Shock, stark and deep, surged through Laura. "But she’s a drunk,” she said, too surprised to pause and state that bald truth diplomatically.

"Sad commentary, isn’t it?” Jake looked down at her, letting her see his weariness of fighting Madeline in his eyes. "I’m a Special Operations officer in the United States Air Force, and, because I risk my neck so often for my country, I’ve got the same odds as an alcoholic of keeping custody of my son.”

It was a sad commentary. An infuriating one, too. "So what did Radon say you can do about it?” If Jake said "Nothing,” she swore she’d spit nails.

He rapped the back of a chair in his pacing, then stopped in front of her. "According to the good attorney, I could ‘greatly enhance’ my odds of winning a custody battle by getting married.”

"Oh, God.” Anything but that. Anything but that.

"My feelings exactly.” Jake nodded. "He says a wife would be there when I can’t be, giving Timmy ‘a higher probability’ of having a more stable home life with me.” Jake let out a grunt that clearly depicted his thoughts on that recommendation.

After the hellish years he had spent married to Madeline, that suggestion and comment had to sting. Sting? Hell, it had to scorch. They’d had any and everything but peace and stability.

Agitated, she shifted on her chair and swept her auburn hair back from her face. Her thoughts raced. Jake married again? And Madeline gaining custody of Timmy? Just the thought of either soured Laura’s stomach.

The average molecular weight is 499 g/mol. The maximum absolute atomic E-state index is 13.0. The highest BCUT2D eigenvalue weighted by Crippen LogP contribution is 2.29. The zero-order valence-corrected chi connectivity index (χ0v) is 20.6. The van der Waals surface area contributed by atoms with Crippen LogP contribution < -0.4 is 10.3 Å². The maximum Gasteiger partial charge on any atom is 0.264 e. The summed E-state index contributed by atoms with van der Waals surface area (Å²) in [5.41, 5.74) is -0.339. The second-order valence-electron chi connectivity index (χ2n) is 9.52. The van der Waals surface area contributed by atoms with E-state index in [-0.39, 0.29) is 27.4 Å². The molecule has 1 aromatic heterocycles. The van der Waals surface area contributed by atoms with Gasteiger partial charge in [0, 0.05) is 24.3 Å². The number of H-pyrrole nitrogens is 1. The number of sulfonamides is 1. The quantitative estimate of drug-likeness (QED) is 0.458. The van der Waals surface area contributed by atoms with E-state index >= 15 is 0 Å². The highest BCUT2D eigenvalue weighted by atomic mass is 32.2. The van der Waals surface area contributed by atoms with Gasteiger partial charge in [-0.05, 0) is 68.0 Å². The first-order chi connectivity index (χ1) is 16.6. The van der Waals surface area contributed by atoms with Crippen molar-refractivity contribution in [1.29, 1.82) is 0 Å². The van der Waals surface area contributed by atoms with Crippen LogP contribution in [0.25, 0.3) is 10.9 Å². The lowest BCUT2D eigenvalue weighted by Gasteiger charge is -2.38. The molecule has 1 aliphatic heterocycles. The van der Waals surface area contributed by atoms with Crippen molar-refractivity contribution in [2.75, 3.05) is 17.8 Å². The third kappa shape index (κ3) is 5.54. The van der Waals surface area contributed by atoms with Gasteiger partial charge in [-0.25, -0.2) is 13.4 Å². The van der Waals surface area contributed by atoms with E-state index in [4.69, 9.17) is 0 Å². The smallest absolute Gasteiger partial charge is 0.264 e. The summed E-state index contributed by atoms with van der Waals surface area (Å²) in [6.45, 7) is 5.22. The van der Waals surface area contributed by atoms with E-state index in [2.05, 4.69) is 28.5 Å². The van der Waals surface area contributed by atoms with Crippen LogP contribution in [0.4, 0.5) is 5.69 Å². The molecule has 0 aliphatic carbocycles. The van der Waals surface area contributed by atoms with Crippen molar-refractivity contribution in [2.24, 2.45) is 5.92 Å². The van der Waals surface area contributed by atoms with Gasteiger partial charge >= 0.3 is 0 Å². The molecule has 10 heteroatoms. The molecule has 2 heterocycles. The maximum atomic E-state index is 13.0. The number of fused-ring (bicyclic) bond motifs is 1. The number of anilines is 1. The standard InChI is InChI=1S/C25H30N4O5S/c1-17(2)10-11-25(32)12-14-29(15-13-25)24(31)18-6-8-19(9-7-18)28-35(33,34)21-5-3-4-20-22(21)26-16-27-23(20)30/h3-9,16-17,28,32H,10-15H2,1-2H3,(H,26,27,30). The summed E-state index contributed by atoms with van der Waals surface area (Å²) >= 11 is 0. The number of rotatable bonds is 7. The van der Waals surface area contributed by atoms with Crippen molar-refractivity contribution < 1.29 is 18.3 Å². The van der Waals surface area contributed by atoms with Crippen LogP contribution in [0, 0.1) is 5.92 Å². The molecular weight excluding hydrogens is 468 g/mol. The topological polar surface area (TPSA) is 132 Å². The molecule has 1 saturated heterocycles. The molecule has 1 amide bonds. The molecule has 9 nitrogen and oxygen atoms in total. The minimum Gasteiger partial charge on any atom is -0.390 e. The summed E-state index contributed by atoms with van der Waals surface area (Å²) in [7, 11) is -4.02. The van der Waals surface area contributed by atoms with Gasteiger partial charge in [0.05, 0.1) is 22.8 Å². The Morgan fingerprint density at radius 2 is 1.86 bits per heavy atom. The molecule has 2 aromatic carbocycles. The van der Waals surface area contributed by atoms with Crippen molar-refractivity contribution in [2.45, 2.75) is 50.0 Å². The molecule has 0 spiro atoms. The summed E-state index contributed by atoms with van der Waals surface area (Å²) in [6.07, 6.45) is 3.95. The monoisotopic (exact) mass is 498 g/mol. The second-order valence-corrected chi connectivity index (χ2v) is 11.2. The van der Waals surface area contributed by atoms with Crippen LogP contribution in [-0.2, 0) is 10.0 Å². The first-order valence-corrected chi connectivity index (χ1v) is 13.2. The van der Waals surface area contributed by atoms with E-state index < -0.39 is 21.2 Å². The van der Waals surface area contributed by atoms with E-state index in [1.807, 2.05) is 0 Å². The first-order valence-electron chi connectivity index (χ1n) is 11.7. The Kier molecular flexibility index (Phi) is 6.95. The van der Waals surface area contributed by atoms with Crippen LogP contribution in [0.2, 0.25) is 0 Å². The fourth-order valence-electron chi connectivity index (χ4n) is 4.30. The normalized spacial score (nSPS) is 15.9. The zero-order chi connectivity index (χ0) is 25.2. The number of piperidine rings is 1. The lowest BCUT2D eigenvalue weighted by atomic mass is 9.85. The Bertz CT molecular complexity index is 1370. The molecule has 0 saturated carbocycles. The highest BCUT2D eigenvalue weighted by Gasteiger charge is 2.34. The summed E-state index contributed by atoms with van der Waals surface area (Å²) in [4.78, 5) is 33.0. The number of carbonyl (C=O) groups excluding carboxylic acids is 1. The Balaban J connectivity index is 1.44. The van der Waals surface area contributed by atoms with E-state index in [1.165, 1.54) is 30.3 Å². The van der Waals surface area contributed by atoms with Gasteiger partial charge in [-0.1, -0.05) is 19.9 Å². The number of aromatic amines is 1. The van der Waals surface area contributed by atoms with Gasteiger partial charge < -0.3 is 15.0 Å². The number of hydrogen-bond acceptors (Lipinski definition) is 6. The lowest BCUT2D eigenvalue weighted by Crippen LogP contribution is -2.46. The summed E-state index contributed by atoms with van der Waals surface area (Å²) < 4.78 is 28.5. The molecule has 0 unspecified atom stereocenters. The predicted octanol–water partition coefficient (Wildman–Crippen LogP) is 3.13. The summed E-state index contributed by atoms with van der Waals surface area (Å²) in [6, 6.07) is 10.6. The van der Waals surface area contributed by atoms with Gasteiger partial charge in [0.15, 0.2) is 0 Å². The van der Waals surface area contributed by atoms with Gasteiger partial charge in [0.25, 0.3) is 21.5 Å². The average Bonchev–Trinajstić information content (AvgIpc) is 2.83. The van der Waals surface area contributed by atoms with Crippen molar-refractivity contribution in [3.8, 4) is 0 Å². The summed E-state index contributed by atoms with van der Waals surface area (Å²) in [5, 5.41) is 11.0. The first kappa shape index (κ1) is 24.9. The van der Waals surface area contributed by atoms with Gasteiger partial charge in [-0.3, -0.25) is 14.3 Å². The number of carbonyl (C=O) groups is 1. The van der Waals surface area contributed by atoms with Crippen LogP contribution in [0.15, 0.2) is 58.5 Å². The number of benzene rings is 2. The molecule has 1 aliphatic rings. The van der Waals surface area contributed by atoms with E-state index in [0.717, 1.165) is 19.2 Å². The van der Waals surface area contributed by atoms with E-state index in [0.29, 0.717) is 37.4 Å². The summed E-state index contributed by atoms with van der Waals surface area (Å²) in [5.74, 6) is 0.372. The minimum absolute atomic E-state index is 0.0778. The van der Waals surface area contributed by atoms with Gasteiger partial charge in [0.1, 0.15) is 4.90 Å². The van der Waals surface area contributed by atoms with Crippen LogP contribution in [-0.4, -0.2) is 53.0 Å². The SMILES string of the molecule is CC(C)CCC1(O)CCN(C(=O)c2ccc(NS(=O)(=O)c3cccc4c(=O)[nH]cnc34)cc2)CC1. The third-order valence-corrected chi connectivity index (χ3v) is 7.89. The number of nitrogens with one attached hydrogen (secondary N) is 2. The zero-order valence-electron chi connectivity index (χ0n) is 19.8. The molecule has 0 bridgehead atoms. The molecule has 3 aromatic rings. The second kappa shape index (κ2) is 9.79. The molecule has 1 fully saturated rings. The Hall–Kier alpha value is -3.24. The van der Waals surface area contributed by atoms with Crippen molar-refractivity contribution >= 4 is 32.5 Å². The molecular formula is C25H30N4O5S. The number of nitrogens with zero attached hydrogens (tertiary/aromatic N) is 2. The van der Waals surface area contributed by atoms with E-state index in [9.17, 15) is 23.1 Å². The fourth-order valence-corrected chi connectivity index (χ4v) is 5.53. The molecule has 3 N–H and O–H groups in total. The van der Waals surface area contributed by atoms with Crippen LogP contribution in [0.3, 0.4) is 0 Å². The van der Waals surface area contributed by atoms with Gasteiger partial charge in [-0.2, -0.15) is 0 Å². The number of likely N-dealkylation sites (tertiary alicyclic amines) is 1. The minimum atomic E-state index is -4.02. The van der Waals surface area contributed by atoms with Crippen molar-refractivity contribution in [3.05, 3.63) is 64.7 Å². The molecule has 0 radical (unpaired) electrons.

She couldn’t let this happen. Not to Jake or to Timmy. She knew how much pain it would cause them, especially Timmy. How could she not know? She had grown up as an only child in New Orleans without much of a family. Her parents had loved each other to distraction; so much so, they’d had little love left over for their daughter. Laura had never belonged. She had been alone, an outsider, and she had never forgotten how much that had hurt. She’d sworn to herself that one day, she would have children of her own, and things would be different. But thanks to a ruptured ovarian cyst and a non-functioning ovary, she’d had to watch that dream die. Then Timmy had been born, and from the moment she had first seen him, just minutes after his birth, she had considered him her surrogate son.